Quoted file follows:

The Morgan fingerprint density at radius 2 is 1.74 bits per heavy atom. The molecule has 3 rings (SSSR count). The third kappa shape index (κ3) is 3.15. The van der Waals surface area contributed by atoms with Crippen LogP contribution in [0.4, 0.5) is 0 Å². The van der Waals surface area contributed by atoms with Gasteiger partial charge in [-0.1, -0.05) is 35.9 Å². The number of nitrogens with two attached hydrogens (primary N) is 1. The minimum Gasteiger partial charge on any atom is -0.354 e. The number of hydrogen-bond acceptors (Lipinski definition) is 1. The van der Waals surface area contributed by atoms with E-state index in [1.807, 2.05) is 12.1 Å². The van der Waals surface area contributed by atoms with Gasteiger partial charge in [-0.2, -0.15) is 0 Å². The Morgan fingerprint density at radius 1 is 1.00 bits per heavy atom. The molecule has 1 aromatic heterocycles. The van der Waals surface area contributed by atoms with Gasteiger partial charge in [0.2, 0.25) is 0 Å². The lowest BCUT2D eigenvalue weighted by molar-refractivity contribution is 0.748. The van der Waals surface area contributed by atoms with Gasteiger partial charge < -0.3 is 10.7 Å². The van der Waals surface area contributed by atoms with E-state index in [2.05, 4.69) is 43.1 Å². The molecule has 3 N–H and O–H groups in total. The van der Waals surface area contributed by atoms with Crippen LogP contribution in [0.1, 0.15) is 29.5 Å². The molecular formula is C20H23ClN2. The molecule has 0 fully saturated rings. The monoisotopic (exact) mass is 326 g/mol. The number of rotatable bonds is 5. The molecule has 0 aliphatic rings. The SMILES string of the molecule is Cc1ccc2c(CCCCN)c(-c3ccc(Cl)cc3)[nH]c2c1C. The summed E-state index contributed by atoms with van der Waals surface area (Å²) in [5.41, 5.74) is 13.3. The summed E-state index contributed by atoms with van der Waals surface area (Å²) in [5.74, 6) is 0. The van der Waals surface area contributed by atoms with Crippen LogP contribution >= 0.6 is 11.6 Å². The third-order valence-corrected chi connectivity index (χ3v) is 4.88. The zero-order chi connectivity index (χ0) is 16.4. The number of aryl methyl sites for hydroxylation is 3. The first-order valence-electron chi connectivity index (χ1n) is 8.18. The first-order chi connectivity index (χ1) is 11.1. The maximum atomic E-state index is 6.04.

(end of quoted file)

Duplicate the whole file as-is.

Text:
The Morgan fingerprint density at radius 2 is 1.74 bits per heavy atom. The molecule has 3 rings (SSSR count). The third kappa shape index (κ3) is 3.15. The van der Waals surface area contributed by atoms with Crippen LogP contribution in [0.4, 0.5) is 0 Å². The van der Waals surface area contributed by atoms with Gasteiger partial charge in [-0.1, -0.05) is 35.9 Å². The number of nitrogens with two attached hydrogens (primary N) is 1. The minimum Gasteiger partial charge on any atom is -0.354 e. The number of hydrogen-bond acceptors (Lipinski definition) is 1. The van der Waals surface area contributed by atoms with E-state index in [1.807, 2.05) is 12.1 Å². The van der Waals surface area contributed by atoms with Gasteiger partial charge in [-0.2, -0.15) is 0 Å². The Morgan fingerprint density at radius 1 is 1.00 bits per heavy atom. The molecule has 1 aromatic heterocycles. The van der Waals surface area contributed by atoms with Gasteiger partial charge in [0.2, 0.25) is 0 Å². The lowest BCUT2D eigenvalue weighted by molar-refractivity contribution is 0.748. The van der Waals surface area contributed by atoms with Gasteiger partial charge < -0.3 is 10.7 Å². The van der Waals surface area contributed by atoms with E-state index in [2.05, 4.69) is 43.1 Å². The molecule has 3 N–H and O–H groups in total. The van der Waals surface area contributed by atoms with Crippen LogP contribution in [0.1, 0.15) is 29.5 Å². The molecular formula is C20H23ClN2. The molecule has 0 fully saturated rings. The monoisotopic (exact) mass is 326 g/mol. The number of rotatable bonds is 5. The molecule has 0 aliphatic rings. The SMILES string of the molecule is Cc1ccc2c(CCCCN)c(-c3ccc(Cl)cc3)[nH]c2c1C. The summed E-state index contributed by atoms with van der Waals surface area (Å²) in [5.41, 5.74) is 13.3. The summed E-state index contributed by atoms with van der Waals surface area (Å²) in [5.74, 6) is 0. The van der Waals surface area contributed by atoms with Crippen LogP contribution >= 0.6 is 11.6 Å². The third-order valence-corrected chi connectivity index (χ3v) is 4.88. The zero-order chi connectivity index (χ0) is 16.4. The number of aryl methyl sites for hydroxylation is 3. The first-order valence-electron chi connectivity index (χ1n) is 8.18. The first-order chi connectivity index (χ1) is 11.1. The maximum atomic E-state index is 6.04.